A two-pass compiler is a type of compiler that analyzes and translates the source code into target code in two passes. In the first pass, the compiler builds a symbol table, which is a data structure that stores information about the identifiers in the program, such as their types and scopes. The compiler also performs type checking in the first pass, which ensures that the program is well-typed. In the second pass, the compiler generates the target code, which is typically machine code or bytecode.
Front End & Back End Phases in Compiler
In a two-pass compiler, the front-end and back-end stages are generally divided across the two passes, each focusing on different aspects of the compilation process.
First Pass: Front-End
The first pass, often referred to as the front-end, is primarily responsible for the analysis of the source code.
- Lexical Analysis: This phase breaks down the source code into tokens or lexemes.
- Syntax Analysis: It involves parsing the structure of the code to ensure it adheres to the grammar of the programming language.
- Semantic Analysis: The front-end performs checks on the code to identify any semantic errors, type checking, and building of data structures like symbol tables. It essentially determines the meaning of the code and builds an intermediate representation (IR) that represents the code’s logic and structure.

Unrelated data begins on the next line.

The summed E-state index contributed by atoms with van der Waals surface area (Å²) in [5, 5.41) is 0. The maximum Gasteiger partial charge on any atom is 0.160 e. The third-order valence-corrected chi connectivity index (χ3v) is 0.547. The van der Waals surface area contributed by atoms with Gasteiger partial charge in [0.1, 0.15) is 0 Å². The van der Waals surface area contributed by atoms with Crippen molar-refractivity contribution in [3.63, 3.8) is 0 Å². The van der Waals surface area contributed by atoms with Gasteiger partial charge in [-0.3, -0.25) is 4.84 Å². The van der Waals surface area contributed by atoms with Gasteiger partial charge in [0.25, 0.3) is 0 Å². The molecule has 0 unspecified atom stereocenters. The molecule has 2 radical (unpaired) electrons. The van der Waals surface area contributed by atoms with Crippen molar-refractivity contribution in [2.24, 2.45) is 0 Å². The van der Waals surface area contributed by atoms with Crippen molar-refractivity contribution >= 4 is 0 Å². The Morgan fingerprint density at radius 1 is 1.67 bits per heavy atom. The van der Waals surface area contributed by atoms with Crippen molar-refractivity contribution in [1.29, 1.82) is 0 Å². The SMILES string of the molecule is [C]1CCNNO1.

- Intermediate Code Generation: Based on the AST and other information collected during the analysis phases, the compiler creates an intermediate representation that’s often closer to the target machine code but still abstracted from machine-specific details.
Second Pass: Back-End
The second pass, or the back-end, focuses on the synthesis or generation of the target output (e.g., machine code or an intermediary form).
- Optimization: This phase involves various transformations and optimizations to enhance the efficiency and performance of the code. The information gathered during the front-end analysis is utilized to optimize the code in this phase.
- Code Generation: The back-end generates the actual target code based on the optimized intermediate representation produced by the front-end. This could involve creating assembly code or machine code that can be executed by the target hardware.
Advantages & Disadvantages of Two Pass Compiler
Advantages of a two-pass compiler:
- It can optimize the code better, because it has a complete understanding of the program.
- It can support more complex languages, because it does not have to worry about forward declarations.
- It is more modular, because each pass can be implemented independently.
Disadvantages of a two-pass compiler:
- It is slower than a one-pass compiler, because it has to scan the source code twice.
- It requires more memory, because it has to build and maintain a symbol table.
Overall, two-pass compilers are a good choice for compiling high-level languages, such as C and Java. These languages are often complex and require type checking and optimization.
Examples of two-pass compilers
- Pascal P-Code compiler
- COBOL compiler
Two-pass compilers are also used in some embedded systems, such as the ARM Compiler and the MSP430 Compiler.